in Moscow: Russia’s Transaero growing at 70% in 2010; Miami and New York planned for later this year in Moscow

The deputy director general of Transaero, Dmitry Stolyarov

The deputy director general of Transaero, Dmitry Stolyarov, gave’s assistant editor Andreas Akerman insight into the Russian airline that has grown by 70% so far this year, a continuation of several years’ rapid expansion.

As detailed in’s Russia country feature last week, Transaero is the second largest carrier of international passengers in the Russian market. The traditionally long haul airline is, however, currently increasing its domestic network.’s assistant editor met Dmitry Stolyarov, Transaero’s deputy director general, who explained the airline’s future network strategies.

Transaero's markets By share of total frequencies and seat capacity

Source: OAG Schedules iNET for w/c 31 May 2010

Today, domestic services account for 50% of the airline’s capacity, a great increase since last analysed the airline early last year. 10 domestic routes were launched during last year, a year that otherwise was a tough year on the world economy, and only the last few weeks has seen the launch of four new domestic services. As a sign of this expansion, Transaero is now serving all major cities in the Russian Far East. The airline is hoping that the larger domestic network increases transfer traffic between domestic and international services.

Services to Tel Aviv, which was the airline’s first destination in 1991, and leisure flights to Egyptian resorts are also among the airline’s most important markets. Charter flights only form a minor part, around 11%, of the airline’s total operations.

70% growth Jan-Apr 2010; large aircraft deliveries grow capacity further

Transaero's traffic 2003-2009 Annual passengers (millions) and load factors

Source: Transaero

Transaero has managed to improve its load factors as the airline has grown steadily. The passenger growth in 2009, 3.6%, was more modest than the over 50% annual growth that took place the previous two years, however, the first four months of this year have revealed a staggering 68.2% growth.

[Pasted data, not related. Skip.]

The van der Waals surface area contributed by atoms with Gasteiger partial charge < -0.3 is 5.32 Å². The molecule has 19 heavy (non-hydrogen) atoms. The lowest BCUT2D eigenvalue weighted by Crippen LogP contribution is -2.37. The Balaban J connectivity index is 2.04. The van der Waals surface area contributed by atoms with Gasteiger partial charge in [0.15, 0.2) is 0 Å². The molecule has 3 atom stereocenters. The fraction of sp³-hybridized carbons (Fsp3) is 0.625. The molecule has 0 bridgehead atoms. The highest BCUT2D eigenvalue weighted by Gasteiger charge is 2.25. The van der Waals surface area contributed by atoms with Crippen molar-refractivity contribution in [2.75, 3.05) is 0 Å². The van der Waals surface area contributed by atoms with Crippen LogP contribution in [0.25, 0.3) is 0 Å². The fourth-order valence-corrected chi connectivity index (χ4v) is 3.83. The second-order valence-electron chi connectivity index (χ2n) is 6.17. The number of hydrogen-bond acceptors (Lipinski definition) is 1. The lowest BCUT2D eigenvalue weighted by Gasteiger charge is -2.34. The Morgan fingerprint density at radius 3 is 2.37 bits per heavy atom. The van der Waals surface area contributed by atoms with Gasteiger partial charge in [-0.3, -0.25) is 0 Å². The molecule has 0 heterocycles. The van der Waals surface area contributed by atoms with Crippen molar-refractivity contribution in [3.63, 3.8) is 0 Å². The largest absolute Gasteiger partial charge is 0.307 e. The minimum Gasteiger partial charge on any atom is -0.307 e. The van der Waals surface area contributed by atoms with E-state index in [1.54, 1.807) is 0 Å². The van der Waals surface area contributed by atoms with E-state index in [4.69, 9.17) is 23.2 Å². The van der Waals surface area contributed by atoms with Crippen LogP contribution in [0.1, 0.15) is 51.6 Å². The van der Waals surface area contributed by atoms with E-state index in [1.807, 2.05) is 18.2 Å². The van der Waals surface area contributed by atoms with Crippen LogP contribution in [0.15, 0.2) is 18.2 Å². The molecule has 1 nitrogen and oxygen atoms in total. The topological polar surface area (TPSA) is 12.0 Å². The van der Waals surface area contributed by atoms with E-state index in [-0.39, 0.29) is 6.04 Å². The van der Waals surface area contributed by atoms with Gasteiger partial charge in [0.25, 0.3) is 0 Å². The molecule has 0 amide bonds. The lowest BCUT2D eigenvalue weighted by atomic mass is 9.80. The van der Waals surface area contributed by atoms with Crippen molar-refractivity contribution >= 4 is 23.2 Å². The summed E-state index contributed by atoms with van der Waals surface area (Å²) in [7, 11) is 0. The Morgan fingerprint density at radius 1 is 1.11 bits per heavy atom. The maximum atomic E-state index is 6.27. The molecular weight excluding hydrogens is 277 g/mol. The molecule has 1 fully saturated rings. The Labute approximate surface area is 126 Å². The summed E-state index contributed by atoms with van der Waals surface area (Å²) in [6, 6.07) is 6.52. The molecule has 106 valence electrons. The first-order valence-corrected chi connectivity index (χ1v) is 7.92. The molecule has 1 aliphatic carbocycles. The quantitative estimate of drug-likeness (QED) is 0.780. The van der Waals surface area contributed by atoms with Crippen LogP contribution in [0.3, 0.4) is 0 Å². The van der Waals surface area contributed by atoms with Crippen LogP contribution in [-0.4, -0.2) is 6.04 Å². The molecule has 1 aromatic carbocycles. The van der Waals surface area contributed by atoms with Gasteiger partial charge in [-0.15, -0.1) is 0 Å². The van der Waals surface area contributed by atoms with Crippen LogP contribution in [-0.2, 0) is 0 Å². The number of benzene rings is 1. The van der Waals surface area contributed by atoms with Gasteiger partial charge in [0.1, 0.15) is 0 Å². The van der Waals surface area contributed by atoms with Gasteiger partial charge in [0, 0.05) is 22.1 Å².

Further growth is to be expected as Transaero has large aircraft deliveries lined up. The airline has had three of its 10 ordered Tu-214s delivered. These are equipped to ICAO standards with extra avionics and are used throughout the network – to India, Egypt, Europe and CIS – where its size and range is suitable. Transaero is also having five 777s and nine 747s, former Singapore Airlines and JAL aircraft, delivered. The first of the 747s was delivered on Thursday 27 May, as was the first news service to find out. Since only four of the airline’s 747-200s are to be phased out with the delivery of these aircraft, the order brings a huge capacity increase to Transaero.

Expanding to the Americas; bilaterals restrict growth, but limit competition

Transaero serves Canada and the Dominican Republic in the Americas, but is currently undergoing an accreditation process in the US, hoping to launch flights to Miami and New York this autumn. Plans are also underway for flights to Rio de Janeiro. The airline is in dialogue with Brazilian authorities, negotiating with the airport and setting up a sales office. The Rio route is, like a major part of Transaero’s network, leisure oriented and once it launches, it is likely to operate once weekly or even less often. Miami will be served twice weekly to begin with, while New York will get three weekly frequencies.

A key issue for Transaero is that most Russian bilateral air services agreements are highly restrictive. As they were signed during the Soviet era, when Aeroflot was the country’s only carrier, most agreements are out of time and do not meet market requirements.

On the other hand, Russian airlines are faced with severe financial penalties for importing foreign aircraft. When aircraft cost 40% more for Russian airlines than its foreign competitors, Stolyarov points out that there also are benefits in keeping agreements that are restrictive to foreign airlines. If the Russian government was to abolish the import fees, Transaero would immediately lobby for all agreements to be liberalised.

High frequency routes to be split between Moscow airports

While Transaero’s main operations are and remain at Moscow’s Domodedovo Airport, the airline has decided that some of the flights on the airline’s high frequency routes (defined as three or more flights per day) will be moved over to Sheremetyevo airport. The reasoning behind this is both that passengers in the north of the Moscow catchment area have a preference for Sheremetyevo and that passengers will be able to transfer between Transaero and other airlines serving the Aeroflot dominated airport. Routes that will be affected are for example to Tel Aviv and Astana as well as to leisure destinations like Sharm El-Sheikh and Antalya.

Dmitry Stolyarov does not fear that this split between airports will make Transaero less attractive to alliances. The airline’s growing domestic network should increase its appeal and only a limited amount of frequencies would be moved from the Domodedovo hub. While it is no secret that the airline is in talks with Star Alliance, no decision has yet been made and Stolyarov says that the airline prefers a step-by-step approach, signing separate agreements with Star Alliance members, such as bmi and Austrian Airlines, ahead of a possible future membership.


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